Artwork created by teenagers at Snowsfields Adolescent unit, an acute psychiatric ward for young people aged 12-18, was on show in the Long Gallery of the Maudsley Hospital from June to September 2014.
The exhibition was curated by Dr Richard Corrigall, Consultant Child and Adolescent Psychiatrist, and Valerie Hartland, Art Psychotherapist, both of whom work on the Snowsfields unit and co-facilitate the Art psychotherapy group on the ward.
Richard explained the motivations behind the exhibition: "it's celebrating art work that's happened at Snowsfields over the years. It's a whole spectrum of creative projects." The exhibition includes art works created in art psychotherapy sessions, and poetry, photography and artwork from projects facilitated by internal and external collaborators, including Clive Niall, teacher, Jared Louche, poet, Fritha Jenkins, artist, and work done in partnership with Dulwich Picture Gallery and Artmongers. It also involves art pieces used by the research project Children with Unusual Experiences (CUES) to help explain psychology ideas which boost wellbeing.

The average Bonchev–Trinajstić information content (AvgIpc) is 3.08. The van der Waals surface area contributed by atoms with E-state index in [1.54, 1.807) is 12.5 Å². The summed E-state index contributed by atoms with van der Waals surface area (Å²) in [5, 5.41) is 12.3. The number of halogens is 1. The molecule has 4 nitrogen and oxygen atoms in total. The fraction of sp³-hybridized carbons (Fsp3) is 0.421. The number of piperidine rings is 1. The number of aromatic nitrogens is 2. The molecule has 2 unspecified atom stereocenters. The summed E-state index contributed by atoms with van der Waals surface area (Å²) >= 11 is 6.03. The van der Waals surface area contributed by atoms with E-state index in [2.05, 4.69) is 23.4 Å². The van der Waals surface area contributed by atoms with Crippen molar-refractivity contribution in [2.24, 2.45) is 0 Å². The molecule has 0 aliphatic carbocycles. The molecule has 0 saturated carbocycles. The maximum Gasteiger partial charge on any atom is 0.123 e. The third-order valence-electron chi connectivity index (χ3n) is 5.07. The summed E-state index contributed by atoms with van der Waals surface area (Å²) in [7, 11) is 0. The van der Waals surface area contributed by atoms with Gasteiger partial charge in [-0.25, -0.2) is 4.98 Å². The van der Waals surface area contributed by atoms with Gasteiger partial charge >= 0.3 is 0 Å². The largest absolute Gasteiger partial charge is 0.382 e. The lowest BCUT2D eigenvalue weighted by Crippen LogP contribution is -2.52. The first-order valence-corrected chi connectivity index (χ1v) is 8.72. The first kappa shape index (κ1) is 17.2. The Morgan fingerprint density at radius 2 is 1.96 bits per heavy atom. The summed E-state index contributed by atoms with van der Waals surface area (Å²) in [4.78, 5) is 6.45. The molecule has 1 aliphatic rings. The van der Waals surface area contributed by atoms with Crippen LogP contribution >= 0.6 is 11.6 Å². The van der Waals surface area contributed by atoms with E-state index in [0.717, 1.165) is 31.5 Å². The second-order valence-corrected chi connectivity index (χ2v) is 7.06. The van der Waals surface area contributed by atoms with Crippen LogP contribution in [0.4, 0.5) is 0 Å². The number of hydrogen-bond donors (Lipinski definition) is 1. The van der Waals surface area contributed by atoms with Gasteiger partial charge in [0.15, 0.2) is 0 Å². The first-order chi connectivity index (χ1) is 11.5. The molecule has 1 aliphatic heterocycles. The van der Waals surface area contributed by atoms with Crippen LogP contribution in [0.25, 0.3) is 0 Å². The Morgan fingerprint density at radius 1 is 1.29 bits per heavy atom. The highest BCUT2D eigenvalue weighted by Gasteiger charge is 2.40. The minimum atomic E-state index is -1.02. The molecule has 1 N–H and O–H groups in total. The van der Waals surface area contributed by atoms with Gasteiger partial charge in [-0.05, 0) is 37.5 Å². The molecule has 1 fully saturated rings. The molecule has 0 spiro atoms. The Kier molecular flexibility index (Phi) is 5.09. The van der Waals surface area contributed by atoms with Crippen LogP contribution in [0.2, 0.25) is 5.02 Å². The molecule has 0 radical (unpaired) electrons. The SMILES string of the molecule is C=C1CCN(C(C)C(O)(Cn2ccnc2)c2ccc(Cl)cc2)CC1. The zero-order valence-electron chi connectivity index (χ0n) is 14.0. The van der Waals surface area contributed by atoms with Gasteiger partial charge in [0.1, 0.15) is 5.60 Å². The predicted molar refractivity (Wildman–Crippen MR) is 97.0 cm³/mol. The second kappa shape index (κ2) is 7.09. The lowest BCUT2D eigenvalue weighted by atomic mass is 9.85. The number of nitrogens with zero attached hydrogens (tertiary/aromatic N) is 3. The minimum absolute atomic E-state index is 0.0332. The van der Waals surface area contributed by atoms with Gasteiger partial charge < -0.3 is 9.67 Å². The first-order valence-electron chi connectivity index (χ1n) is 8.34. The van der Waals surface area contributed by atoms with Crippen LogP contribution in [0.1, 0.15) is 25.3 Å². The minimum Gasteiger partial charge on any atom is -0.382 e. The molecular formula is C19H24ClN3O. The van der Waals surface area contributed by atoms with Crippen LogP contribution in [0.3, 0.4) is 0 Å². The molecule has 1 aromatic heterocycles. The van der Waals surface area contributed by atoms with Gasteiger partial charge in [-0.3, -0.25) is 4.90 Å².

Richard said: "There's some amazing stuff, inspiring, moving... Some brilliant work." In addition to being a chance to show works of great talent, he hopes the exhibition will help de-stigmatise mental illness in teenagers by illustrating their stories with material that everyone can relate to.
The exhibition follows in a tradition of therapeutic artwork, as showcased earlier this year by the Adamson Collection, a collection of art works produced by patients of psychiatric wards from the 1940s to the 1980s. Adamson, the artist working with these patients, wrote in 1984 of the art studio that: "Many people who came... used painting as a means to share their anxieties, their depression, their loneliness and their fears of being abandoned... “ Adamson emphasised that these feelings are part of a normal spectrum of experience: “although these pictures may be superficially regarded as the stereotype of mental illness, they all illustrate feelings we have experienced, at one time or another, but which we have been fortunate enough to overcome.”